In the largest and most sweeping TV deal achieved by an MMA promotion to date, Fox will air four live UFC events on its flagship channel per year, 32 live fights on its cable channel FX, as well as supplementary taped and live programming on its other cable channels, including Fuel TV, Fox Deportes and its FSMG channels.
The Sports Business Journal's John Ourand, who first broke news of the monumental agreement earlier this week, reported that Fox will pay Zuffa around $100 million per year for the programming package. Fox executives wouldn't comment on the figure.
The first live UFC event on Fox will air in Saturday primetime on Nov. 12, which marks the 18th anniversary of the promotion, as well as the sport itself, in the United States. UFC President Dana White said the event could take place at the Honda Center in Anaheim, Calif., which last hosted UFC 121 in October 2010.
FX will become the new home of "The Ultimate Fighter," the reality series launched on Spike TV in January 2005, which is often credited for the sport's explosion in popularity. After a major revamping, the show's 15th season will debut in spring 2012 on FX, which is available in nearly 100 million homes.
TUF's new format will include same-week editing and live fights during each episode over the season's three-month duration leading up to the traditional live finale, as well as an interactive component where viewers can vote on the matchups they want to see among the 16 competitors along the way.
In addition to TUF's two-season, 26-episode run each year, FX will also host six live Fight Night events, where "we'll literally own Friday nights with live UFC fighting," said Fox Sports Media Group Co-President Eric Shanks.
White, who recently scored a social media coup by airing the UFC's preliminary pay-per-view fights for free on Facebook, said the "Prelims Live" program could find its home at Fuel.
Shanks said the network will also provide pre- and post-event coverage in conjunction with the four events on Fox featuring its own in-house sports analysts. Zuffa will continue to produce the fight events, the reality series and its own original complementary programming across all platforms, said Fox Sports Media Group Chairman David Hill, bucking other networks' previous edicts that they retain control of production if a deal were to be made.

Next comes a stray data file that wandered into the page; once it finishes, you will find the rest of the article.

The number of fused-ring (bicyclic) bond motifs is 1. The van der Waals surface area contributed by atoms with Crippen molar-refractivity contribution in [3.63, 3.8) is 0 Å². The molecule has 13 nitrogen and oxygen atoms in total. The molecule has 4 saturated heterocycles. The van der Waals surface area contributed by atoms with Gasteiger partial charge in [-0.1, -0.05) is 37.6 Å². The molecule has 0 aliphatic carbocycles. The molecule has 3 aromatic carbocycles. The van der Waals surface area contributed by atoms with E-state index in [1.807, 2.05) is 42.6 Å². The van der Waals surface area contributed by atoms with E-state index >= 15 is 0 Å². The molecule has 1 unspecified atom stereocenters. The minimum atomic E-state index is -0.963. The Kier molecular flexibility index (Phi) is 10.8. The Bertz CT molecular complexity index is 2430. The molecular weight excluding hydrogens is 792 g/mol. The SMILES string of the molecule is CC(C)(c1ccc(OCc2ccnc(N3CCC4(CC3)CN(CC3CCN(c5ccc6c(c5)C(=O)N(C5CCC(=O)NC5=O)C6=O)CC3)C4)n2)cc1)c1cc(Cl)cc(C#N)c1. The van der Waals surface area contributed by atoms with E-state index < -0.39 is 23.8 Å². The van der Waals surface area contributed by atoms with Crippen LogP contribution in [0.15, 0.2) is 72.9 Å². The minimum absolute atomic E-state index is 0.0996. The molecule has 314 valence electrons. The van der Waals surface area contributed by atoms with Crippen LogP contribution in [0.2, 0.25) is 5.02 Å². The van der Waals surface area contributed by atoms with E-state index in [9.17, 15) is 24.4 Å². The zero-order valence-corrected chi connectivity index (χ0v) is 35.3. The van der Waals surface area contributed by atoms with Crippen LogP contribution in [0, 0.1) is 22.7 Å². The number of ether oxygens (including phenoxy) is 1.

"This is what I always felt was the pinnacle for us here in the United States, was to get a deal with Fox," said White, "not just to be on the No. 1 network in the country, but to be on the network with all the other real big sports -- the NFL, Major League Baseball, NASCAR, etc. It's going to take the sport to the next level."
The partnership is not a new one. In 2002, Fox Sports Net aired the first live UFC fights on the "Best Damn Sports Show Period" -- a milestone at the time for a sport relegated to the pay-per-view platform only.
Although a deal couldn't be reached then, Fox honcho Hill said the network kept communications open with the promotion, monitoring its brand growth on Spike TV over the last seven years, particularly "its explosive growth" among the Male 18-34 demographic. The UFC has also had broadcast agreements with individual Fox affiliates in Australia and Latin America during that time.
"We look at numbers and we approached this like any other sport," said Hill. "What are the trends? Is it trending up or trending down? This [deal] is like getting into baseball or basketball 10 years after it was launched. I've been covering sports for a hell of a long time and to me, this is the most unique opportunity I've ever seen in my life."
The UFC and the sport stand to reach its largest audience yet with the four live Fox telecasts. Though Zuffa won't be the first promotion to grace a Saturday primetime slot on network television -- Strikeforce and EliteXC garnered as high as 6.5 million viewers during its peak fights on CBS -- the UFC brand is the most familiar among casual fans.
"There may be championship [fights] on some of [the Fox events], but I can tell you that we're going to deliver big fights on the broadcast network, fights that matter and mean something. There's a lot hanging on the line," said UFC majority owner Lorenzo Fertitta.
Hill said no stipulations were made during negotiations regarding the caliber of card the promotion would need to produce for network television.
"They understand the power of the network platform," said Hill. "The more people watching on the network, the more that will buy the pay-per-views. It all flows. We knew we didn't have to say a word when we were negotiating, because it's in [the UFC's] best interest to have the best possible fights because it fuels the market."
UFC lightweight champion Frankie Edgar said the promotion's new platform legitimizes MMA even further.
"We're now with the NBA, the NFL. We're not second-class anymore," said Edgar.
Zuffa will end its seven-year relationship with Spike TV following TUF's 14th season at the end of this year. Fertitta also confirmed that the company had explored purchasing and re-branding its own network -- NBC/Comcast's G4 and Fuel were in the running -- but felt the Fox route would be the most fruitful.
The world's leading fight promotion acquired a broadcast partnership with premium-pay channel Showtime and an optional deal with its sister network CBS from its March purchase of the rival Strikeforce brand, though signs indicate that arrangement won't be extended past its expiration in early 2012.
White called the move to Fox "a fresh start" for the company.
"Coming to Fox now, everything's going to change, including the pay-per-view," said White. "I want to change the look -- the graphics, the show's open, the open for the fight nights. Everything's going to have a different feel to it. There's going to be millions and millions of people seeing the UFC for the first time. It's going to be fun putting this all together over the next few months."